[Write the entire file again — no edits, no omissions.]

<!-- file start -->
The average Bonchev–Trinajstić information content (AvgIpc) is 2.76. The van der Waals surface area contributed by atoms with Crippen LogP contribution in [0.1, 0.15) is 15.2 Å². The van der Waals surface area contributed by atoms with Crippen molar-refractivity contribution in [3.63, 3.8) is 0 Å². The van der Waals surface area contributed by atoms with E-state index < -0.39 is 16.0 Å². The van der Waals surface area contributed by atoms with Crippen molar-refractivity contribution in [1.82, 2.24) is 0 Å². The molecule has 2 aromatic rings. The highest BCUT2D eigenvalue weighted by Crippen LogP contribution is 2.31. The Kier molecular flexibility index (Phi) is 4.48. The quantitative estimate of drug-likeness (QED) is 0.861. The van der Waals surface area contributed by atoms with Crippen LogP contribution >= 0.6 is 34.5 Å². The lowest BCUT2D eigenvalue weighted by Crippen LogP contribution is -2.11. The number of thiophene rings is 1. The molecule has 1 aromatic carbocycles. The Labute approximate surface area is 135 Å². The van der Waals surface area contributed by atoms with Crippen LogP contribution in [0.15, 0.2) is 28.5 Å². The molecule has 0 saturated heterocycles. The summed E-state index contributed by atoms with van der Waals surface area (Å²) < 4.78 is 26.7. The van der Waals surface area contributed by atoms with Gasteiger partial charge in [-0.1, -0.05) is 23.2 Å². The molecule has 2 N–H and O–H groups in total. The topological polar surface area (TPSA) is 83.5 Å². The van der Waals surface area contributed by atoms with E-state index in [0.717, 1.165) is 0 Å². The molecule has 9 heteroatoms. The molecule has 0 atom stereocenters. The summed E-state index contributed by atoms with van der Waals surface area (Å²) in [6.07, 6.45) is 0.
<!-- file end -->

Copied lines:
The average Bonchev–Trinajstić information content (AvgIpc) is 2.76. The van der Waals surface area contributed by atoms with Crippen LogP contribution in [0.1, 0.15) is 15.2 Å². The van der Waals surface area contributed by atoms with Crippen molar-refractivity contribution in [3.63, 3.8) is 0 Å². The van der Waals surface area contributed by atoms with E-state index < -0.39 is 16.0 Å². The van der Waals surface area contributed by atoms with Crippen molar-refractivity contribution in [1.82, 2.24) is 0 Å². The molecule has 2 aromatic rings. The highest BCUT2D eigenvalue weighted by Crippen LogP contribution is 2.31. The Kier molecular flexibility index (Phi) is 4.48. The quantitative estimate of drug-likeness (QED) is 0.861. The van der Waals surface area contributed by atoms with Crippen LogP contribution >= 0.6 is 34.5 Å². The lowest BCUT2D eigenvalue weighted by Crippen LogP contribution is -2.11. The number of thiophene rings is 1. The molecule has 1 aromatic carbocycles. The Labute approximate surface area is 135 Å². The van der Waals surface area contributed by atoms with Crippen LogP contribution in [0.15, 0.2) is 28.5 Å². The molecule has 0 saturated heterocycles. The summed E-state index contributed by atoms with van der Waals surface area (Å²) < 4.78 is 26.7. The van der Waals surface area contributed by atoms with Gasteiger partial charge in [-0.1, -0.05) is 23.2 Å². The molecule has 2 N–H and O–H groups in total. The topological polar surface area (TPSA) is 83.5 Å². The van der Waals surface area contributed by atoms with E-state index in [0.717, 1.165) is 0 Å². The molecule has 9 heteroatoms. The molecule has 0 atom stereocenters. The summed E-state index contributed by atoms with van der Waals surface area (Å²) in [6.07, 6.45) is 0.